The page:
None of my butterfly shots are too sharp as I never have the depth of field focus adjusted to the situation. *sigh* Which is why I am equally the world's laziest birder and the laziest butterfly watcher.

After sundown I again went to the bottom of Madera Canyon and there spotted a couple of Lesser Nighthawks out for a wing around the desert. The shots I got were rather dark but I intend to get a better picture or two by Monday, when I leave Arizona. This is only a short visit, and there really ought not have been a visit in the first place, but had to have a try at seeing a Plain-capped Starthroat. This is probably the guiltiest last second birding trip for me ever. Oh well. People fly to Las Vegas for less noble reasons, wrote the judgmental woman.

Wednesday, April 29, 2015

The Road Home

Old fencing on the back roads of Mendicino

Just when you think the wildflowers have all passed you by, accidentally you happen upon a quiet little hillside between coastal Mendocino and Ukiah. There is a splash of colors on the grasses and  butterflies dart about. Eureka! There's a touch of  'Spring time' left in them thar hills.

Along the road from Fort Bragg through to Ukiah, we passed through the adorably tiny town of Comptche and the Montgomery Woods State Reserve. Sometime later we drove past some red flowers and I pulled to the side of the road to examine them. At first I thought the red flowers were  California Fuchia but on closer scrutiny they looked different. Now, I've looked them up they are actually delphiniums, or more commonly called Lark Spurs.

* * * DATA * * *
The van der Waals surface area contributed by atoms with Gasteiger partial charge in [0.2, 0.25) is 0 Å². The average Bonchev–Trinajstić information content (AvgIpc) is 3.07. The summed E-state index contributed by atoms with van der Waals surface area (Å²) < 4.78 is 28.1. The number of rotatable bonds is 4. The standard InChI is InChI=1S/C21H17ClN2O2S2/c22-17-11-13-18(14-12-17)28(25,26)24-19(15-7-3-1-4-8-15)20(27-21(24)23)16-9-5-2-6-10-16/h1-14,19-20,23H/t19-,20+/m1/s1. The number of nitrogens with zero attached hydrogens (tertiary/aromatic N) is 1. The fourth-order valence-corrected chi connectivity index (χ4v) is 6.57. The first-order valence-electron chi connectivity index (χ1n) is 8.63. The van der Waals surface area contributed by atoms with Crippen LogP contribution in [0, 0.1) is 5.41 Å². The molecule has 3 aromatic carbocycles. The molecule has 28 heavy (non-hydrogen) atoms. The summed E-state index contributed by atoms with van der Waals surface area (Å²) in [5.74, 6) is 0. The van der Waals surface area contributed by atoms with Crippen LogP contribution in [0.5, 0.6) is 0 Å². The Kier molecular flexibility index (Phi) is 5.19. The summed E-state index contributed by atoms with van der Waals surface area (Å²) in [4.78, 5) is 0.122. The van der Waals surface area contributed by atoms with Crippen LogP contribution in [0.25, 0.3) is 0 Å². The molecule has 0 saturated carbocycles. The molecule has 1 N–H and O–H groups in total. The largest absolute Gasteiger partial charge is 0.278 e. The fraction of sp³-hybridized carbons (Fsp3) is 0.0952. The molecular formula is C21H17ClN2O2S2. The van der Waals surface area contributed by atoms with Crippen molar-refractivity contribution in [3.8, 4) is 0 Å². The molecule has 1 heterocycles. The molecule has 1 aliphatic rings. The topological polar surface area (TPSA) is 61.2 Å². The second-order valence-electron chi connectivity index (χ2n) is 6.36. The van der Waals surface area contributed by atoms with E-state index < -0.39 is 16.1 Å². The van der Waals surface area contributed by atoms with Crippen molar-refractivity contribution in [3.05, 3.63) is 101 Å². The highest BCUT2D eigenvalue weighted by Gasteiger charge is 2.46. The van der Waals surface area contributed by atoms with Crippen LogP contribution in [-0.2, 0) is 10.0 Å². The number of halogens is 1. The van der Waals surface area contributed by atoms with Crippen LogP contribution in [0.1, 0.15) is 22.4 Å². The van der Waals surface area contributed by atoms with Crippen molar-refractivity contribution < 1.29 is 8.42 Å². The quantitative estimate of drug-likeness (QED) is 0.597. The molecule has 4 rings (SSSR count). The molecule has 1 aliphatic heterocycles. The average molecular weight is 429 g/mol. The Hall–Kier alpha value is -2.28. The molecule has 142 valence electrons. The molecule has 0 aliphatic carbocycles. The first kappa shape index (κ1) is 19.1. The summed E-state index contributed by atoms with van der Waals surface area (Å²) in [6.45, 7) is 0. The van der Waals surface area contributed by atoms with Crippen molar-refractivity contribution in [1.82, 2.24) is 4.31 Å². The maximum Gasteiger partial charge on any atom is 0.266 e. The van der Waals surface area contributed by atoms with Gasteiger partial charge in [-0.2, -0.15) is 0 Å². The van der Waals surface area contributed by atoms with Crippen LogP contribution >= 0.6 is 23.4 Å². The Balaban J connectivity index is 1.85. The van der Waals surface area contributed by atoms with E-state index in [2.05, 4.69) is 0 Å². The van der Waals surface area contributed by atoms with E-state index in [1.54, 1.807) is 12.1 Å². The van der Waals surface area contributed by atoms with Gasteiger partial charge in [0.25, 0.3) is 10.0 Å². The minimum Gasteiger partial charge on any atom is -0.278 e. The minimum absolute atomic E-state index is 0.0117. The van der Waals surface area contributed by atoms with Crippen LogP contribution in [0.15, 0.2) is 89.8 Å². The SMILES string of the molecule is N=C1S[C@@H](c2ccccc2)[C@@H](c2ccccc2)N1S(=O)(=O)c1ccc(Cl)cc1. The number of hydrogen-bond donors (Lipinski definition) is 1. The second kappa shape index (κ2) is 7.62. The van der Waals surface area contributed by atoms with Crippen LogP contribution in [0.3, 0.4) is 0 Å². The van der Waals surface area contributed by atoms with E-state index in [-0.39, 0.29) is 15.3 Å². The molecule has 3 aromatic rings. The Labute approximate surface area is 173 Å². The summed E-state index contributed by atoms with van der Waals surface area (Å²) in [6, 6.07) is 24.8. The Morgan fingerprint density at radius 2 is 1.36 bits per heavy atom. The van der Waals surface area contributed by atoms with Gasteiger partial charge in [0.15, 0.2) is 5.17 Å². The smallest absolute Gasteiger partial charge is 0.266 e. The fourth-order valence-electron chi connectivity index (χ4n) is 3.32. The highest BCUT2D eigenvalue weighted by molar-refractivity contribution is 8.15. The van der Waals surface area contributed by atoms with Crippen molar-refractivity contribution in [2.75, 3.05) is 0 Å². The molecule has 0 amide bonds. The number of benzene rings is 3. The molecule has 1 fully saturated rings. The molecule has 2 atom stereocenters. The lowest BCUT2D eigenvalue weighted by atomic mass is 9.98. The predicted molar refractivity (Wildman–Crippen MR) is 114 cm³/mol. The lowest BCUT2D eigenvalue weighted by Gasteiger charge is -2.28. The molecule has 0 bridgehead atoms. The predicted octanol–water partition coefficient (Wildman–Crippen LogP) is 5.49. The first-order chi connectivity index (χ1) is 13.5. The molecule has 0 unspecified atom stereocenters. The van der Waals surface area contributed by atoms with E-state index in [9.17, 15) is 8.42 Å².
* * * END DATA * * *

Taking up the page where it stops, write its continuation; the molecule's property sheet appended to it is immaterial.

Bright Red Larkspurs aka Canyon Delphiniums
There were lots of wildflowers shining on the shady hillside. Barbara and I excitedly scoured the hillside to see what grew. Some flowers were there but in small numbers.

Cute little Baby Blue-eyes were scattered sparingly
 One spot had strange looking flowers called Elegant Clarkia that look like someone shredded them with a cheese grater. Strange
Elegant Clarkia or 'Red Ribbons' looking more purplish in the shade of trees
There were Chinese Houses scattered around too. Never saw them before this year, now they seem to be everywhere.
Chinese Houses
We weren't the only ones interested in the local blooms of course. There were butterflies visiting flowers too.  I seldom see different types of butterflies, in one spot any more so it was a treat seeing so many kinds. There were Duskywings which are to date, the biggest Skipper butterflies I've ever seen.
A Duskywing Skipper feeding on the Blue Dicks.

A whitish, Western Swallowtail sipping vetch nectar
I don't recall I've ever seen one of these gigantic California Sisters butterflies before

 The Yellow Lupines were far deeper buttery yellow than the pale yellow lupines we found in Lake County. Barbara started calling them Butter Cookies because they look like rows of cookies... maybe we were just ready for a snack?
Yellow Lupines
Eventually we headed on for Ukiah in the east, with intent to get home. I figured if we made it sometime prior to midnight it would be a miracle. But we had to stop again to admire a bumper crop of native succulents, called Canyon Dudleya, Canyon Liveforever and Rock Lettuce. Love those names. Barbara had a Klepto-botanist thoughts, and what do you know! A couple of teeny rooted Rock Lettuce jumped off the cliff, crawled into the back of my car and followed us home. Honestly. The little buggers hitch hiked a ride!

The biggest bunch of Rock Lettuce on the slope